Prevalence of Decreased Corneal Sensation in Patients With Chronic Inflammatory Demyelinating Polyneuropathy

Prevalence of Decreased Corneal Sensation in Patients With Chronic Inflammatory Demyelinating Polyneuropathy


Lead Sponsor: State University of New York at Buffalo

Collaborator: Dent Neurological Institute, Buffalo, NY
Fichte, Endl & Elmer Eyecare

Source State University of New York at Buffalo
Brief Summary

Chronic inflammatory demyelinating polyradiculoneuropathy (CIDP) is a demyelinating chronic progressive or relapsing neuropathy believed to be secondary to an autoimmune response against peripheral nerve antigens.5 We have observed two patients with CIDP with decreased corneal sensation who also suffered neurotrophic corneal ulcers and severe visual loss in the affected eyes. We want to explore the relationship of CIDP and corneal sensitivity. Our hypothesis is that people with CIDP have decreased corneal sensation compared to those without. We plan to perform a prospective study measuring corneal sensation in patients (proposed n=10) with CIDP and without to determine (1) if a difference exists in patients with CIDP compared to controls and (2) the magnitude of the difference. If a difference is detected in corneal sensitivity in patients with CIDP, this awareness amongst physicians and patients may help prevent blinding complications.

Detailed Description

INTRODUCTION The prevalence of CIDP ranges from 0.8 to 8.4 per 100 000.5 This broad range may reflect the use of different diagnostic criteria, as recently confirmed by an epidemiologic study on UK population. Over 50% of the patients may have temporary severe disability during the course of their disease and approximately 10% eventually become persistently disabled or die because of the illness. CIDP may affect any nerve plexus in the body. However, diagnostic criteria leans towards nerve conduction studies in the limbs and denervation in other organ systems might be overlooked. Sensory innervation of the cornea is provided by the ophthalmic branch of the trigeminal nerve via the anterior ciliary nerves. A relatively small number (50-450) of primary sensory neurons from the ipsilateral trigeminal ganglion send their peripheral axons to the cornea and branch extensively within the corneal tissue. To maintain corneal transparency, all peripheral axons of corneal neurons lose the myelin sheath when they enter the corneal stroma. Fibers spread in a radial fashion parallel to the corneal surface.1 Our proposed study will explore the relationship of decreased corneal sensation, a potentially devastating eye condition secondary to CIDP. Decreased corneal sensation may lead to neurotrophic keratitis; which describes corneal diseases due to impairment or loss of corneal sensation leading to epithelial defects and corneal ulcers. This may be caused by many ocular and systemic diseases such as Diabetes or Stroke. Corneal innervation is important for the maintenance of corneal structure and function, and provides protective mechanisms against factors that might be potentially damaging to the cornea. Innervation also plays an important trophic function in corneal repair in relation to disease, trauma or surgery. Denervation and decreased corneal sensitivity are associated with impairment of epithelial and endothelial cell function, increased epithelial and endothelial permeability, decreased cell migration and cell mitosis. In addition, denervated corneas are predisposed to epithelial or stromal abnormalities, recurrent erosion, impaired wound healing and infection.2 Although corneal nerves lose their myelin sheath as they enter the stroma, the association of a demyelinating disease affecting these nerves cannot be excluded. This may be because trigeminal nerves can be affected at different levels (the nucleus in the pons, the Gasserian ganglion, the trigeminal ophthalmic branch, the nasociliary nerve, or the long ciliary nerve). Also, nerves without central myelin throughout their length can be affected in CIDP. For example, CNVIII has peculiar myelin as it has central myelin for the majority of its length, except for a short distal segment which has peripheral myelin.6 There is one case report correlating findings of hearing loss and vestibular dysfunction for over a 6-year period in patients with CIDP. OUR STUDY We plan a prospective clinical trial to compare prevalence of decreased corneal sensation and possible decrease in corneal nerves in patients with CIDP previously diagnosed by clinical features and electrophysiologic data as outlined by the American Academy of Neurology10 as compared to patients without CIDP. Patients will be categorized according to the severity of the disease and duration as per their medical records. Exclusion criteria is aimed at those conditions which may reduce corneal sensation such as previous eye trauma, surgery, contact lens use, eye drop use, or previous viral infections of the eye. A routine complete eye exam will be performed along with additional testing for corneal sensation using a standard method. If significant findings are obtained during initial eye exam, subjects will obtain in-vivo confocal imaging at a second site to image corneal nerve fibers. Published standards for corneal sensitivity as well as corneal nerve fiber density via confocal imaging will be used in statistical analysis. SIGNIFICANCE OF THIS STUDY Experimental evidence indicates that impairment of corneal sensory nerves induces pathological changes in the anatomic integrity and function of the cornea, particularly in the epithelium. Loss of corneal sensory innervations leads to a decrease in thickness of the corneal epithelium, intracellular swelling, loss of microvilli and abnormal production of the basal lamina. This may lead to impairment in vitality, metabolism, and mitosis of epithelial cells and, consequently, epithelial breakdown. Persistent epithelial defects may lead to chronic ulceration and eventually to compromise of all ocular surface components with severe visual impairment. If an association is found between CIDP and decreased corneal sensation, this study will be the first one to demonstrate such an association. An increased awareness among physicians about this association may lead to a more careful eye exam in patients with CIDP and detection of early changes of ocular disease which may be treated earlier so that serious blinding complications can be avoided. FUTURE STUDIES If a positive association is found between CIDP and decreased corneal sensation, the latter may be added as a supportive criteria in grading the severity of CIDP. CIDP has many treatment modalities available according to its severity and clinical course. Finding decreased corneal sensation in CIDP patients prospectively may lead to a diagnosis of increased disease severity and patients may benefit from more aggressive treatments.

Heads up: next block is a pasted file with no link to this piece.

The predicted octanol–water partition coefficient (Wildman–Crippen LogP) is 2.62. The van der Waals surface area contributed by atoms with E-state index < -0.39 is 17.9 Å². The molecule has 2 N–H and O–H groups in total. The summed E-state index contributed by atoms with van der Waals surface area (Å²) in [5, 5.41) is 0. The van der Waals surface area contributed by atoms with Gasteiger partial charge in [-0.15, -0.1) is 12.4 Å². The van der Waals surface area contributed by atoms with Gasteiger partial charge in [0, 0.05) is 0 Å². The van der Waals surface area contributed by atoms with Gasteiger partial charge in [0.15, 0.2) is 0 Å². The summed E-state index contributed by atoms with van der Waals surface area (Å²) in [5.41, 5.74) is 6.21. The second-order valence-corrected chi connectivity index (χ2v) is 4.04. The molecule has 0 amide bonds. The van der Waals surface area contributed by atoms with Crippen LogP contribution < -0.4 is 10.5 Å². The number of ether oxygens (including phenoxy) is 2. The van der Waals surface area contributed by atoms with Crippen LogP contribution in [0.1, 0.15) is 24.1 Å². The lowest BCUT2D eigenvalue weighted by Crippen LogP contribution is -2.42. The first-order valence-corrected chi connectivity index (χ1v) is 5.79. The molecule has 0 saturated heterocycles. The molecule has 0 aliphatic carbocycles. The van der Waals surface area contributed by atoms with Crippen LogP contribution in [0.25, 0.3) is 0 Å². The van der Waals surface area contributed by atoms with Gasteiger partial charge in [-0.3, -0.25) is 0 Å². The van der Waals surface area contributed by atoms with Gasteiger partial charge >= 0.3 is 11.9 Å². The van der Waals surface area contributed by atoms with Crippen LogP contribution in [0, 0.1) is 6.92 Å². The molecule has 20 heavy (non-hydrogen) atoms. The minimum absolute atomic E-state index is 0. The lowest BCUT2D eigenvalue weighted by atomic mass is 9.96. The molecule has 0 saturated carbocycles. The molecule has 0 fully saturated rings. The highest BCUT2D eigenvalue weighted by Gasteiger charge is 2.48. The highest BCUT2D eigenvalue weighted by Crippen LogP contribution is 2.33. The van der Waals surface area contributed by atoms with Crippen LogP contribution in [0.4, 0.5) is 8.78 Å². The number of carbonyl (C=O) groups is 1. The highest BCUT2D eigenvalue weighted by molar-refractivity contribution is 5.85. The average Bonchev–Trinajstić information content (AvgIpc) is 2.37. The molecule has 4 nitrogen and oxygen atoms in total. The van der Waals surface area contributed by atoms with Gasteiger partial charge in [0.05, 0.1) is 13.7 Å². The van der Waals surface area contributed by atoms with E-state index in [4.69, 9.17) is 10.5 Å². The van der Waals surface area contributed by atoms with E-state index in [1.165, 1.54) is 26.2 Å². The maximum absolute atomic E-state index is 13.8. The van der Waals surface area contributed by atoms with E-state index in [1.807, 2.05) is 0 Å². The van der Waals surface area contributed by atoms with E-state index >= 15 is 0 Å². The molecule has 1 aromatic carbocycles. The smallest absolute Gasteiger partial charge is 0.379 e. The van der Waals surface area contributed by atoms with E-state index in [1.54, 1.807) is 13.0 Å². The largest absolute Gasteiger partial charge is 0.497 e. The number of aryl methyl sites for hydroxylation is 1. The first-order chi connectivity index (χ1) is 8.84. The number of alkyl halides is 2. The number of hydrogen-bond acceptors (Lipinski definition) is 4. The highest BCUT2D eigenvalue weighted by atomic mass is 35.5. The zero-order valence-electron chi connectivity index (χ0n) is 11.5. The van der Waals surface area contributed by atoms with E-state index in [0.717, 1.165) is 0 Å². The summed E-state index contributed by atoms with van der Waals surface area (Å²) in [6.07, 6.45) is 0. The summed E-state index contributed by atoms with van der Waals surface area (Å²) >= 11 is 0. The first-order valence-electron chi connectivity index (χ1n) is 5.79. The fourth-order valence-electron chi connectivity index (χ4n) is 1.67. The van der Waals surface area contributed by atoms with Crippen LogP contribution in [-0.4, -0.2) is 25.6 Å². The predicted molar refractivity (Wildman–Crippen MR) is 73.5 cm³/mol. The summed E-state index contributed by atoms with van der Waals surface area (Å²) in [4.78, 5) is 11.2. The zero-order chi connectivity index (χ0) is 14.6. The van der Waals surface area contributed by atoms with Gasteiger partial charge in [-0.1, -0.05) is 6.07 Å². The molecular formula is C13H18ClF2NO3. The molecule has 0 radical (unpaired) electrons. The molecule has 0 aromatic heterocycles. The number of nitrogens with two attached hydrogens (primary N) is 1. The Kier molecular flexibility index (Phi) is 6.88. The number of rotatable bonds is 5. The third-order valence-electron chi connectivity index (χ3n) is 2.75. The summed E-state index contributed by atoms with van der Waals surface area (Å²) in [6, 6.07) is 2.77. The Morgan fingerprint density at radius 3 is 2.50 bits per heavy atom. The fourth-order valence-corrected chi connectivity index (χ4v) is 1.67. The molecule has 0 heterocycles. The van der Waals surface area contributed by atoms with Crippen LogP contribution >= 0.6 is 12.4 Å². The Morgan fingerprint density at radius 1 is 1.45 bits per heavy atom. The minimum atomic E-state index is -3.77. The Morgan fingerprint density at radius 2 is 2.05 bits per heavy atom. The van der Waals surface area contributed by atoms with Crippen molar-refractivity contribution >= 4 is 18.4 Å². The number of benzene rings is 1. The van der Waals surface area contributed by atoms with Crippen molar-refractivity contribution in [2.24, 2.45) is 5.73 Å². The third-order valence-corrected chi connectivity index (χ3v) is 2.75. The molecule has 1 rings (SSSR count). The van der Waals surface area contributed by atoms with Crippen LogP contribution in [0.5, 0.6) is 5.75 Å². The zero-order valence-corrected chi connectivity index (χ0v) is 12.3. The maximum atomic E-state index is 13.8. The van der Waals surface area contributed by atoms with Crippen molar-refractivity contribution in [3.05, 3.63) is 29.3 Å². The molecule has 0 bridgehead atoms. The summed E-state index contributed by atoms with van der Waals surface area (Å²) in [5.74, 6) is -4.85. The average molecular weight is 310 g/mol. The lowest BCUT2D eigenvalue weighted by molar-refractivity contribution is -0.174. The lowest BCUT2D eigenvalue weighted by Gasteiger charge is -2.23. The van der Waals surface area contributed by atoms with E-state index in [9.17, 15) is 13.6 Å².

Overall Status Completed
Start Date May 2011
Completion Date December 2013
Primary Completion Date December 2013
Study Type Observational
Primary Outcome
Measure Time Frame
Corneal Sensitivity
Secondary Outcome
Measure Time Frame
Corneal nerve density
Enrollment 18

Sampling Method: Non-Probability Sample


Inclusion Criteria: - Participants must be > 18 years of age. Patients with severe CIDP will be enrolled with age-matched controls without CIDP. Exclusion Criteria: - Eye disease (prior or current) other than glasses, Prior eye injury/ trauma, Viral infection (HSV/VZV - prior or current) of eye, Use of contact lenses in last month, Prior eye surgery / laser/lasik, and Use of eye drops other than artificial tears.

Gender: All

Minimum Age: 18 Years

Maximum Age: 110 Years

Healthy Volunteers: Accepts Healthy Volunteers

Overall Official
Facility: Dent Neurological Institute
Location Countries

United States

Verification Date

June 2019

Responsible Party

Type: Principal Investigator

Investigator Affiliation: State University of New York at Buffalo

Investigator Full Name: Sangita Patel

Investigator Title: Principal Investigator

Has Expanded Access No
Condition Browse
Arm Group

Label: Subjects

Description: Subjects are patients with CIDP

Label: Controls

Description: Controls are age-matched people without CIDP

Study Design Info

Observational Model: Case-Control

Time Perspective: Prospective